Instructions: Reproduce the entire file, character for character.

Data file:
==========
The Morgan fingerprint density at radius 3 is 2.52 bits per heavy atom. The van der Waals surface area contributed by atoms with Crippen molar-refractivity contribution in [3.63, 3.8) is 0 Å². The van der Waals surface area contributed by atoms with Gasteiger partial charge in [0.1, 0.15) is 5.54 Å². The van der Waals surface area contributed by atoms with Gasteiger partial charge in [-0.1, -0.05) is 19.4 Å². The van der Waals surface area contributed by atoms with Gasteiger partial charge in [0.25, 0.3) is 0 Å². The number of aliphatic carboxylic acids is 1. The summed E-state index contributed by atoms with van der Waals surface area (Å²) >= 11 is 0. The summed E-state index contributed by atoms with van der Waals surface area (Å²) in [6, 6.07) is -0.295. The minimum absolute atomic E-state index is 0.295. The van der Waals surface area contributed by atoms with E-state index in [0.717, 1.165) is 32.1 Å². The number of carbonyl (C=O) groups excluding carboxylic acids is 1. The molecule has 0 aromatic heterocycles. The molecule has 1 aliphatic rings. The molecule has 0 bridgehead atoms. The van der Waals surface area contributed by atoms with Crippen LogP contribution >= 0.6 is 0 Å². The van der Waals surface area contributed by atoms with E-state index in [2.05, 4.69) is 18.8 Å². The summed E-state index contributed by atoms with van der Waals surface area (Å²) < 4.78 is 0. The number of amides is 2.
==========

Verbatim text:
The Morgan fingerprint density at radius 3 is 2.52 bits per heavy atom. The van der Waals surface area contributed by atoms with Crippen molar-refractivity contribution in [3.63, 3.8) is 0 Å². The van der Waals surface area contributed by atoms with Gasteiger partial charge in [0.1, 0.15) is 5.54 Å². The van der Waals surface area contributed by atoms with Gasteiger partial charge in [-0.1, -0.05) is 19.4 Å². The van der Waals surface area contributed by atoms with Gasteiger partial charge in [0.25, 0.3) is 0 Å². The number of aliphatic carboxylic acids is 1. The summed E-state index contributed by atoms with van der Waals surface area (Å²) >= 11 is 0. The summed E-state index contributed by atoms with van der Waals surface area (Å²) in [6, 6.07) is -0.295. The minimum absolute atomic E-state index is 0.295. The van der Waals surface area contributed by atoms with E-state index in [0.717, 1.165) is 32.1 Å². The number of carbonyl (C=O) groups excluding carboxylic acids is 1. The molecule has 0 aromatic heterocycles. The molecule has 1 aliphatic rings. The molecule has 0 bridgehead atoms. The van der Waals surface area contributed by atoms with Crippen LogP contribution >= 0.6 is 0 Å². The van der Waals surface area contributed by atoms with E-state index in [2.05, 4.69) is 18.8 Å². The summed E-state index contributed by atoms with van der Waals surface area (Å²) < 4.78 is 0. The number of amides is 2.